7. Simulated lesion, human observer performance comparison between thin-section dedicated breast CT images versus computed thick-section simulated projection images of the breast.

    PubMed

    Chen, L; Boone, J M; Abbey, C K; Hargreaves, J; Bateni, C; Lindfors, K K; Yang, K; Nosratieh, A; Hernandez, A; Gazi, P

    2015-04-21

    The objective of this study was to compare the lesion detection performance of human observers between thin-section computed tomography images of the breast, with thick-section (>40 mm) simulated projection images of the breast. Three radiologists and six physicists each executed a two alterative force choice (2AFC) study involving simulated spherical lesions placed mathematically into breast images produced on a prototype dedicated breast CT scanner. The breast image data sets from 88 patients were used to create 352 pairs of image data. Spherical lesions with diameters of 1, 2, 3, 5, and 11 mm were simulated and adaptively positioned into 3D breast CT image data sets; the native thin section (0.33 mm) images were averaged to produce images with different slice thicknesses; average section thicknesses of 0.33, 0.71, 1.5 and 2.9 mm were representative of breast CT; the average 43 mm slice thickness served to simulate simulated projection images of the breast.The percent correct of the human observer's responses were evaluated in the 2AFC experiments. Radiologists lesion detection performance was significantly (p < 0.05) better in the case of thin-section images, compared to thick section images similar to mammography, for all but the 1 mm lesion diameter lesions. For example, the average of three radiologist's performance for 3 mm diameter lesions was 92% correct for thin section breast CT images while it was 67% for the simulated projection images. A gradual reduction in observer performance was observed as the section thickness increased beyond about 1 mm. While a performance difference based on breast density was seen in both breast CT and the projection image results, the average radiologist performance using breast CT images in dense breasts outperformed the performance using simulated projection images in fatty breasts for all lesion diameters except 11 mm. The average radiologist performance outperformed that of the average physicist observer, however trends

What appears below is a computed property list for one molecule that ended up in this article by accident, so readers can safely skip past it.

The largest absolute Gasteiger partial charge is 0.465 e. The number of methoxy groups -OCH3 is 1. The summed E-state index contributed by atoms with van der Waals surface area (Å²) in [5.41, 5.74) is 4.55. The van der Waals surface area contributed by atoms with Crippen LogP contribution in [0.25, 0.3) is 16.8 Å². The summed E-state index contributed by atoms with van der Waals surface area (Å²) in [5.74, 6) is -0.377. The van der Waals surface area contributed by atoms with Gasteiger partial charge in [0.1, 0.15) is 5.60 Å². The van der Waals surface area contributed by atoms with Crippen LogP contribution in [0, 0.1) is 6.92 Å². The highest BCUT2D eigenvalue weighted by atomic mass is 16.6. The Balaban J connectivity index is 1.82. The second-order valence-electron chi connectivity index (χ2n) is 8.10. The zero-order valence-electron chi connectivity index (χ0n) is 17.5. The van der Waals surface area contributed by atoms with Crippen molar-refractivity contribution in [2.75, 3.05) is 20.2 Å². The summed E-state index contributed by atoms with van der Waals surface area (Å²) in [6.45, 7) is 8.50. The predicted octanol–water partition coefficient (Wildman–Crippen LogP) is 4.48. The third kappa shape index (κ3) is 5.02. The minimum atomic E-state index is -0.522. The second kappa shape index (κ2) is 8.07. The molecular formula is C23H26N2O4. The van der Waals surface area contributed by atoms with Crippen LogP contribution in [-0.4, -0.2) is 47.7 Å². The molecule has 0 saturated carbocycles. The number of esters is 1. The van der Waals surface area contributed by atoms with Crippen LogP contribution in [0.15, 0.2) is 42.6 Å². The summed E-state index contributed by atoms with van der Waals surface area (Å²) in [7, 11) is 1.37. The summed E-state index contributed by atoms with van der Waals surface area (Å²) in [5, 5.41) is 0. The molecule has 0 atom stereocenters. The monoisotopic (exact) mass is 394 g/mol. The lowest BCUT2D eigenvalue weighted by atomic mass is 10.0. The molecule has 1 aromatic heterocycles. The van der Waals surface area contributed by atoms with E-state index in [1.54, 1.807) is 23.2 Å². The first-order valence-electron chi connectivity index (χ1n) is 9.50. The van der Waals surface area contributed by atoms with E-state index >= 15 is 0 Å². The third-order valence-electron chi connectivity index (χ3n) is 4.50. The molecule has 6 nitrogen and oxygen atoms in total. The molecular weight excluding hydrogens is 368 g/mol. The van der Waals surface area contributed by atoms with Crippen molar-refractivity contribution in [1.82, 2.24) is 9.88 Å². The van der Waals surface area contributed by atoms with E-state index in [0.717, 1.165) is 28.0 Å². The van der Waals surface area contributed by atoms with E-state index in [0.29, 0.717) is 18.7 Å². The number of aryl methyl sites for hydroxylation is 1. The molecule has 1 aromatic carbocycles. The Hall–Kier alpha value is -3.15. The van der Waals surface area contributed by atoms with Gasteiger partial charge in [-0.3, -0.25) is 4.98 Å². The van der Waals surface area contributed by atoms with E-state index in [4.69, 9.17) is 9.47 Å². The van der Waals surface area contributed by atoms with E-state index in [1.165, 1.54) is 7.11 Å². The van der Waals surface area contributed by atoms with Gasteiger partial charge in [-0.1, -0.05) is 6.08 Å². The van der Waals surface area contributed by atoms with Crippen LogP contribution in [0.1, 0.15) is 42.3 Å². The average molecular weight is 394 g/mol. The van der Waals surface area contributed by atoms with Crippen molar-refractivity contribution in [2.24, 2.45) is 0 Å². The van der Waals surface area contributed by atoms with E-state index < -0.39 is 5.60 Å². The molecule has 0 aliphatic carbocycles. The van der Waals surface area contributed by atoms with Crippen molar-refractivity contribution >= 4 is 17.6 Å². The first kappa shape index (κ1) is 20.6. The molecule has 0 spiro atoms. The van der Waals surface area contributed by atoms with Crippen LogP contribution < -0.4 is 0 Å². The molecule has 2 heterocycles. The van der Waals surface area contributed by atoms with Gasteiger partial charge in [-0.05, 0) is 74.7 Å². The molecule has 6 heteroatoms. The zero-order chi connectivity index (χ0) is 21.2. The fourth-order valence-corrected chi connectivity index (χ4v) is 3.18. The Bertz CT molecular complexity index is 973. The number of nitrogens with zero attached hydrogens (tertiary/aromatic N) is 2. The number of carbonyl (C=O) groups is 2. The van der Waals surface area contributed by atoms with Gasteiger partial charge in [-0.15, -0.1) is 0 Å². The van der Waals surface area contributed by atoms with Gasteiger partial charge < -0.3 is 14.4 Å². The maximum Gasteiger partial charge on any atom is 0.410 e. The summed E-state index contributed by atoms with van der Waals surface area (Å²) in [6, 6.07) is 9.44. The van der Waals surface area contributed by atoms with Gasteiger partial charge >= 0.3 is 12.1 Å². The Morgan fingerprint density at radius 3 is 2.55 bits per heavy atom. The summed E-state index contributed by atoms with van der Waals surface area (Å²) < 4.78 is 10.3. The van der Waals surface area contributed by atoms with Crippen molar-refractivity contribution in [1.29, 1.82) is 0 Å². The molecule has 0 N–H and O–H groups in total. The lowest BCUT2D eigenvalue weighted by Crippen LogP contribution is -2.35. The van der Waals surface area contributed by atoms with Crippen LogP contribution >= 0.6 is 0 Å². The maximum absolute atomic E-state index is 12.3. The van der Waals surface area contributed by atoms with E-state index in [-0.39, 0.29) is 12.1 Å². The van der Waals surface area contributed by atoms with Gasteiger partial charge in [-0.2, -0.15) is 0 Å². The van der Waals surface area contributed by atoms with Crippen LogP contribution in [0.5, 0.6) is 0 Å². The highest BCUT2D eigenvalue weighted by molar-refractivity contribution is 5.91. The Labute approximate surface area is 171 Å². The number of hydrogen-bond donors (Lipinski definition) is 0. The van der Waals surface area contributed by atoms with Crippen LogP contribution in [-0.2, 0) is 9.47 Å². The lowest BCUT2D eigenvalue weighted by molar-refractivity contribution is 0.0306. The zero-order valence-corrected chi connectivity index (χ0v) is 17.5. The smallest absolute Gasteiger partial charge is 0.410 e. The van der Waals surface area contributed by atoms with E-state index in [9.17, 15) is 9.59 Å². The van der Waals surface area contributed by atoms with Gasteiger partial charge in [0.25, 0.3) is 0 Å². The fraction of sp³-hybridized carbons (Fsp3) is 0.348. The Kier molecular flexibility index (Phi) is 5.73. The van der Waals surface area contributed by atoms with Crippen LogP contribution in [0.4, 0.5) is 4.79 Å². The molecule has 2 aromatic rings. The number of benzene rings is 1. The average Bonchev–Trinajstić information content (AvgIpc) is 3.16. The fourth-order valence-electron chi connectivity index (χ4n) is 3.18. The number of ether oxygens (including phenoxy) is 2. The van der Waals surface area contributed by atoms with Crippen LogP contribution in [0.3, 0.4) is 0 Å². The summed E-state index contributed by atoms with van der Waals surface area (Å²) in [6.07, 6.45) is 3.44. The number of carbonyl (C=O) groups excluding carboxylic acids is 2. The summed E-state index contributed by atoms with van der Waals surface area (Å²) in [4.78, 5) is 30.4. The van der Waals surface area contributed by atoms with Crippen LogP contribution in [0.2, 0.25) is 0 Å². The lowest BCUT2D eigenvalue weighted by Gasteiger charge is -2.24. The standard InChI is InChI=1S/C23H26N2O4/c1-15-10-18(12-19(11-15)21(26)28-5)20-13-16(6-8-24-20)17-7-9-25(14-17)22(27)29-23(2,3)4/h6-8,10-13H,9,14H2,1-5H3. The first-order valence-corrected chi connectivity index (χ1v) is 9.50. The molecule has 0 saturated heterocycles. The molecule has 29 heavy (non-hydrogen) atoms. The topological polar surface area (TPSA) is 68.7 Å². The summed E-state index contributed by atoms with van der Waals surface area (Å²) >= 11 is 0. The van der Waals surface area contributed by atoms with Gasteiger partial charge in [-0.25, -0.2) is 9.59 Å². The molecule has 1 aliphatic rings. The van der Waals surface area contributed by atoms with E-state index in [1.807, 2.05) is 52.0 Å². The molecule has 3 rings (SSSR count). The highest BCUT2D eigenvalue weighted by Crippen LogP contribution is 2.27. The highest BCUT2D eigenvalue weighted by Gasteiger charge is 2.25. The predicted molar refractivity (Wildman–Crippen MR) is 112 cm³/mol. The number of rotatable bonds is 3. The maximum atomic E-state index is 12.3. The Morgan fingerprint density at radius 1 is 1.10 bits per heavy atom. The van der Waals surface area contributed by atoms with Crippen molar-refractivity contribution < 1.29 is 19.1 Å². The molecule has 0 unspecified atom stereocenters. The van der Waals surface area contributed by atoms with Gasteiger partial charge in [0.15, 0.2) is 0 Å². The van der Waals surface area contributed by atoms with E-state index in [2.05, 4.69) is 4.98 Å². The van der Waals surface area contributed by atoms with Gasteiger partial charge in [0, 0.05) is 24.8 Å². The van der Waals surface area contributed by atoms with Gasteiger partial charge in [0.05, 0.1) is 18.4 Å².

8. Corneal thickness in glaucoma.

    PubMed

    De Cevallos, E; Dohlman, C H; Reinhart, W J

    1976-02-01

    The central corneal stromal thickness of patients with open angle glaucoma, secondary glaucoma (the majority aphakic), or a history of unilateral acute angle closure glaucoma were measured and compared with the stromal thickness of a group of normal patients. In open angle glaucoma, there was a small but significant increase in the average stromal thickness. This thickness increase was, in all likelihood, due to an abnormal function of the endothelium in this disease since the level of the intraocular pressure did not seem to be a factor. There was no correlation between stromal thickness and duration of the glaucoma or type of anti-glaucomatous medication. Most cases of secondary glaucome, controlled medically or not, had markedly increased corneal thickness, again, most likely, due to endothelial damage rather than to level of intraocular pressure. After an angle closure attack, permanent damage to the cornea was found to be rare. PMID:1247273